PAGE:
GlobalPostThe fledgling Somali government plans to restore security by
eradicating militias in two years time as it embarks on a political and
economic renewal after 22 years of civil strife and political turmoil.
Wednesday, May 29, 2013
"The government is focusing on economic recovery to create
employment to make young people less attracted to joining militant group
Al-shabaab," Somali President Hassan Sheikh Mohamud said in a recent
interview with Kyodo News in the Ethiopian capital.
But to bring peace and stability, the government has to address
the root causes of conflict such as poverty, lack of opportunities,
hopelessness, access to arms and the spiral of revenge among clans.
Although ridding extremism is a long term issue, the Somali
government hopes that with support from the international community, it
can strengthen its security forces, expand the economy and change
people's ideology. The government now wants foreign jihadists to leave
and it wants to rehabilitate the local fighters.
Japan has been supporting the Somali Police Force, helping
improve the security situation over the last six or seven months after
the launch of the new government under President Mohamud.
In the early 1990s, Japan was involved in Somalia through
various sectors like telecommunications and fishery, but after the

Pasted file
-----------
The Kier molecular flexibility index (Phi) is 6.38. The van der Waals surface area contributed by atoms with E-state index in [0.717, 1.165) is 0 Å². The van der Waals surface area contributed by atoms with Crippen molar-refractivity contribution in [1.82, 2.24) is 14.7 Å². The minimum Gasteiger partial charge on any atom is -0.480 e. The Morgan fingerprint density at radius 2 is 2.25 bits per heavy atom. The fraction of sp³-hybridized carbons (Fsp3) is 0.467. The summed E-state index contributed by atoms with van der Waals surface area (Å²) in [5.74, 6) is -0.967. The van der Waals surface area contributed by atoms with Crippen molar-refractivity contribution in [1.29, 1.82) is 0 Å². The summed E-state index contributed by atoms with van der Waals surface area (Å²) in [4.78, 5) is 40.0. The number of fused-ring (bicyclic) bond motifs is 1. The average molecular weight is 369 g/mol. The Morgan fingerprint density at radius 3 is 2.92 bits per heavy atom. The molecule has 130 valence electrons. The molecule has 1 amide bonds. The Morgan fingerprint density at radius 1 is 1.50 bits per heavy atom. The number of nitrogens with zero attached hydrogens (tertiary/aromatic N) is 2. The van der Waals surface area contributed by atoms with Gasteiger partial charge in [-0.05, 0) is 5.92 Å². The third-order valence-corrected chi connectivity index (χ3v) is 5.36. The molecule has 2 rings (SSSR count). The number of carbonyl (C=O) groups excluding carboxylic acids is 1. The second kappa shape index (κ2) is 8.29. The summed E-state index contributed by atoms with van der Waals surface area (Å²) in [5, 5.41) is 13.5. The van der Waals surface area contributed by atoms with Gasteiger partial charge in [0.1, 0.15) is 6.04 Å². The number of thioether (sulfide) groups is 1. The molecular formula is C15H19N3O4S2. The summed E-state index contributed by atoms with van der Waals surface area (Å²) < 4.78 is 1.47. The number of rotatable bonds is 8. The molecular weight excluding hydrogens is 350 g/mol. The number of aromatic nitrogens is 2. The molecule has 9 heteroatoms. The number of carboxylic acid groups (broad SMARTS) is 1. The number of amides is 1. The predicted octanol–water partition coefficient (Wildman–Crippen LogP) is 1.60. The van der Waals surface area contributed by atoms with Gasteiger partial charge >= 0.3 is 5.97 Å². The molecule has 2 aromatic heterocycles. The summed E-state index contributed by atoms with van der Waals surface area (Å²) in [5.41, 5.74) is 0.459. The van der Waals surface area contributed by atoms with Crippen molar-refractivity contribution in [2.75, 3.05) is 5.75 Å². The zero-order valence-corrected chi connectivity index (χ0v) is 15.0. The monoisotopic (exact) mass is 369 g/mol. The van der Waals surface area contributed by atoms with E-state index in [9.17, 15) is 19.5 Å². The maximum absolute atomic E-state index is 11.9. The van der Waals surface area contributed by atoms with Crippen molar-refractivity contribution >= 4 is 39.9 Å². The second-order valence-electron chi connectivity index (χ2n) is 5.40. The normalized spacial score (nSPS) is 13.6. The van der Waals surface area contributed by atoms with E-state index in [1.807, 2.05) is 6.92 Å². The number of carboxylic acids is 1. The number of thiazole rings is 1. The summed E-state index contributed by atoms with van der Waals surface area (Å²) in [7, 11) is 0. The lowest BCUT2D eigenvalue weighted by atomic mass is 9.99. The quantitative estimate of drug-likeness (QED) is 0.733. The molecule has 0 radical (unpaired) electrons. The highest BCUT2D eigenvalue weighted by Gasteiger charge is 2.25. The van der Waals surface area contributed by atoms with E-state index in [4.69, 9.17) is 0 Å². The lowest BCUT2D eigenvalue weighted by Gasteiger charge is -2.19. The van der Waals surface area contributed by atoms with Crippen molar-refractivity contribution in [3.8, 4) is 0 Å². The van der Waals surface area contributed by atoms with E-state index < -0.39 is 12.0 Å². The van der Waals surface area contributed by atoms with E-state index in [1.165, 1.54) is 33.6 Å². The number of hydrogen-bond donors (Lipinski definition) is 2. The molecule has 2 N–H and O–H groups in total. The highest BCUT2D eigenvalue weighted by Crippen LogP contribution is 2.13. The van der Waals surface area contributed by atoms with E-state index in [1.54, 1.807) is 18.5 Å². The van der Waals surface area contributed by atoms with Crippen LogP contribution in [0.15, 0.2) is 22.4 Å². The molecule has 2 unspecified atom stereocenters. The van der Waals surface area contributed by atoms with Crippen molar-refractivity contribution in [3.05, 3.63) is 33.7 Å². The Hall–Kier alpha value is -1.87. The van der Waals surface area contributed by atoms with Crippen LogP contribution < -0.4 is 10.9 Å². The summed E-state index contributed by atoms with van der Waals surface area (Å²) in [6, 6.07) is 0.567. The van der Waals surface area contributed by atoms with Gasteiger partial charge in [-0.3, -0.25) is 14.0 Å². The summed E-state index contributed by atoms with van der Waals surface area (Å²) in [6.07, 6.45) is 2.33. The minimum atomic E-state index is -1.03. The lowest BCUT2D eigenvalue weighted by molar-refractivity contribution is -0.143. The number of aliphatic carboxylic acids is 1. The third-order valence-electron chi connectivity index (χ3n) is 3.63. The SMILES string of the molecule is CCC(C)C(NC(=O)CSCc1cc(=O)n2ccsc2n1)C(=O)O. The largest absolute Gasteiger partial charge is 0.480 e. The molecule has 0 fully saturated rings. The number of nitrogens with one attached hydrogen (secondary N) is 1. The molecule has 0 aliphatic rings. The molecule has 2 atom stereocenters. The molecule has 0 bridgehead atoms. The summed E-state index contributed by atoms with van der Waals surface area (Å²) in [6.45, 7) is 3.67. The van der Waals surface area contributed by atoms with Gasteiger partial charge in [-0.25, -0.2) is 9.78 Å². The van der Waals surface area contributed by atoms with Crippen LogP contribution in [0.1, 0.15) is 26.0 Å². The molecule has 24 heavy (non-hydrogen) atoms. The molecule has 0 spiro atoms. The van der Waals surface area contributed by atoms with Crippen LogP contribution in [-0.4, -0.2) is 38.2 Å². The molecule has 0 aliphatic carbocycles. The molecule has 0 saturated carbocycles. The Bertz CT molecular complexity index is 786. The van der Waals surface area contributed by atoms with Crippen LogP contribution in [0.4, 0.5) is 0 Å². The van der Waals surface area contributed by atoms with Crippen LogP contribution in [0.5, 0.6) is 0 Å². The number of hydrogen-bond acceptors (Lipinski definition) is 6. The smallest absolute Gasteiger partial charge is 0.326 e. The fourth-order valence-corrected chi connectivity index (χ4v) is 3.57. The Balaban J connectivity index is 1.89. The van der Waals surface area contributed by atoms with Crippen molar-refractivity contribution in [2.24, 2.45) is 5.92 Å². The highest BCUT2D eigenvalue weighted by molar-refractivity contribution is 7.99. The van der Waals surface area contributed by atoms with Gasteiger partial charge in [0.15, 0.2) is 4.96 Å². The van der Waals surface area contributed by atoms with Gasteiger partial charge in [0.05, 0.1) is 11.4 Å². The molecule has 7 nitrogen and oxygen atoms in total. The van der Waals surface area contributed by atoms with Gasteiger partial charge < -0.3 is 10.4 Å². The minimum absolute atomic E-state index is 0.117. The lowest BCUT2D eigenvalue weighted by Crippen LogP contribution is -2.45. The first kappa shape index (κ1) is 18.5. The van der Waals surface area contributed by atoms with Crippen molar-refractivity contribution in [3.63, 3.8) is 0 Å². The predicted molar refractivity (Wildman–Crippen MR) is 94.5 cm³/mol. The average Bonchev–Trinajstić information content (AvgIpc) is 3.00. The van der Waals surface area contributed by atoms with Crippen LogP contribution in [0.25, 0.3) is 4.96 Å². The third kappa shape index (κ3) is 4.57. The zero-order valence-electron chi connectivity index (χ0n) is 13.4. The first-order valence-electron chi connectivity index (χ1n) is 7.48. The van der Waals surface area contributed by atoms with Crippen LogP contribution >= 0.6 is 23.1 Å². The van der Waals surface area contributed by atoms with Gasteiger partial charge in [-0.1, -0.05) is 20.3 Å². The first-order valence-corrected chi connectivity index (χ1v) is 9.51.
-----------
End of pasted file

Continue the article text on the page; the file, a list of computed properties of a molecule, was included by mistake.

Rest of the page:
intensification of the civil war, it only engaged through the U.N. and
other international programs.
Somalia lost everything in the civil war and had to start again
from the scratch, Mohamud said, adding the country was fragmented into
various semi-autonomous regions including Somaliland, Puntland and
But now a political process to reunite these areas back into a
single unitary state is under way. "We are using dialogue to bring back
one Somalia. I personally visited Puntland and now we have a delegation
in Kismayu to open dialogue with people in that region," Mohamud said.
This week, a forum on Somalia's recovery and reconstruction is
to be held in Japan ahead of the Tokyo International Conference on
African Development (TICAD), which will start in Yokohama on Saturday
for a three-day run.
"One of the areas we want Japan to support us in is development
of human capital like technical training" as well as equipment
assistance in telecommunications, Mohamud said.
He said he will visit Japan for the first time to attend the
international meetings. Somalia's attendance at the TICAD will be a
first for the African nation that is striving to recover from the
aftermath of the civil war that started in 1991.
Sixty percent of Somalia's population are uneducated youths, and
the country needs international assistance in such areas as fishery,
agriculture, food production and telecommunications.
"So these are some of the plans and priorities that Somalia is
going to present to the government and people of Japan to support,"